The New York Trilogy
Paul Auster's signature work, The New York Trilogy, consists of three interlocking novels: City of Glass, Ghosts, and The Locked Room—haunting and mysterious tales that move at the breathless pace of a thriller. City of Glass As a result of a strange phone call in the middle of the night, ... show more
Paul Auster's signature work, The New York Trilogy, consists of three interlocking novels: City of Glass, Ghosts, and The Locked Room—haunting and mysterious tales that move at the breathless pace of a thriller. City of Glass As a result of a strange phone call in the middle of the night, Quinn, a writer of detective stories, becomes enmeshed in a case more puzzling than any he might hace written Ghosts Blue, a student of Brown, has been hired to spy on Black. From a window of a rented house on Orange street, Blue stalks his subject, who is staring out of his window The Locked Room Fanshawe has disappeared, leaving behind his wife and baby and a cache of novels, plays, and poems. What happened? First time in Penguin Classics A Penguin Classics Deluxe Edition with French flaps, rough front, and luxurious packaging Features an introduction from Luc Sante and incredible cover illustrations by Pulitzer Prize-winning graphic artist Art Spiegelman, creator of Maus and In the Shadow of No Towers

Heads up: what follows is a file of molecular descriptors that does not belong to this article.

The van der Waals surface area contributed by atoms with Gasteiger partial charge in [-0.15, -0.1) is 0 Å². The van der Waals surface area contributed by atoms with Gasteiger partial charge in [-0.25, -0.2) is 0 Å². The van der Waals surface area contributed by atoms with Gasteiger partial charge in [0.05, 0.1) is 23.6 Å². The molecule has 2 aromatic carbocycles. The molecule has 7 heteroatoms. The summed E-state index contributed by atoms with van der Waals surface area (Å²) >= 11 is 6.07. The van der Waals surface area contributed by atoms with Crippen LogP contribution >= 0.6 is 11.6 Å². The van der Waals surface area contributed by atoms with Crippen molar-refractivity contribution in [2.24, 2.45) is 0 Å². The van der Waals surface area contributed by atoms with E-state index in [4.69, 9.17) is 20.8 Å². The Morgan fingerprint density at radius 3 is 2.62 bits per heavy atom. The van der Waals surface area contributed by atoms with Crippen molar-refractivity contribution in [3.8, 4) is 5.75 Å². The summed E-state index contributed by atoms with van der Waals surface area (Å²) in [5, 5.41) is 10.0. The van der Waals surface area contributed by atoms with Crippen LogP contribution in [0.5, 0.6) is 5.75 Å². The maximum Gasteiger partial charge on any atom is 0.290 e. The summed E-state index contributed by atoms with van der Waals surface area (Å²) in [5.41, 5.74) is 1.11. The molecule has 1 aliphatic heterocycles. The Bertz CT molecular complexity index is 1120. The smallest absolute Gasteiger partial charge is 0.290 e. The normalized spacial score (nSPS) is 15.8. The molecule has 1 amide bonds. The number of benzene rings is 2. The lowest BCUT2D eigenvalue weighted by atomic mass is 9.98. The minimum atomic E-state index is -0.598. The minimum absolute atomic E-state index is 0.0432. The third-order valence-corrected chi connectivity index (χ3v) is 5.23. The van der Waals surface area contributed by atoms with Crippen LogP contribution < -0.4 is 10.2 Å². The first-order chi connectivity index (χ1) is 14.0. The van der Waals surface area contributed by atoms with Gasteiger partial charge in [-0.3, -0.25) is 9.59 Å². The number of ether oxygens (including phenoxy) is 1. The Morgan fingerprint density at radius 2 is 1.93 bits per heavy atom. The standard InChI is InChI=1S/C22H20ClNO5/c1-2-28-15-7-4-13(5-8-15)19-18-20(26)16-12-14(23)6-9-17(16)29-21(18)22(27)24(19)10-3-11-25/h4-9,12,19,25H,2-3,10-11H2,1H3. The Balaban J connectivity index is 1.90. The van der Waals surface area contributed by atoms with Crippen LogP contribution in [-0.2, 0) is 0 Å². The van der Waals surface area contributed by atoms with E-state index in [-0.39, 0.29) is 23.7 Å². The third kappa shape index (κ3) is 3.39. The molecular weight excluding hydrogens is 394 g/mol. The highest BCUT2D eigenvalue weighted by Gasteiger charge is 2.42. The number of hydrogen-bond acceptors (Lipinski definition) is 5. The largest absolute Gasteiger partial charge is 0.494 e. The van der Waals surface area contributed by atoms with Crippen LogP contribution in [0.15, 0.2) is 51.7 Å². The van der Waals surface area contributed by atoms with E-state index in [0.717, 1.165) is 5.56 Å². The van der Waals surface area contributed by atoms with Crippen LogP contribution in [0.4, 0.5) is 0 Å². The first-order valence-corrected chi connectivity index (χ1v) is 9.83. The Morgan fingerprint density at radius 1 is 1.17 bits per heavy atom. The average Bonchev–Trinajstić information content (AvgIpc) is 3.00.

Publish date: March 28th 2006
Publisher: Penguin Classics
Pages no: 308
Edition language: English
Die drei Geschichten schaffen eine perfekt abstruse fast französische Film-Noir-Stimmung, in der sich typische Rollen und Identiäten auflösen und sich alle Hauptprotagonisten mysteriös, obsessiv, verwirrend und völlig unlogisch verhalten. Soweit so gut. Die Kurzgeschichten sind in einer Trilogie auf...
DNF.It isn't bad, it's well written and possibly it could be good. It just isn't capturing me and I don't feel as if I'd be missing out on anything special if I didn't pick it up again. Typical "literary" fare.
Kind of 'meh', or perhaps I just didn't really understand what the point was. Alright, I get it, the three novellas echo each other, and all that, but in the end, things tend to run into circles, and the answers we're given aren't all that satisfactory.I think part of my frustration with this book a...
A kind of post-modern detective (anti-detective story), dazzling and pretentious and mischievous, and I love it.
After listening to an immensely interesting interview with Paul Auster on World Book Club (BBC) about The New York Trilogy, I knew I had to read this book again. I loved it even more than I did the first time. Auster not only knows how to tell a story, but he also includes interesting topics like ...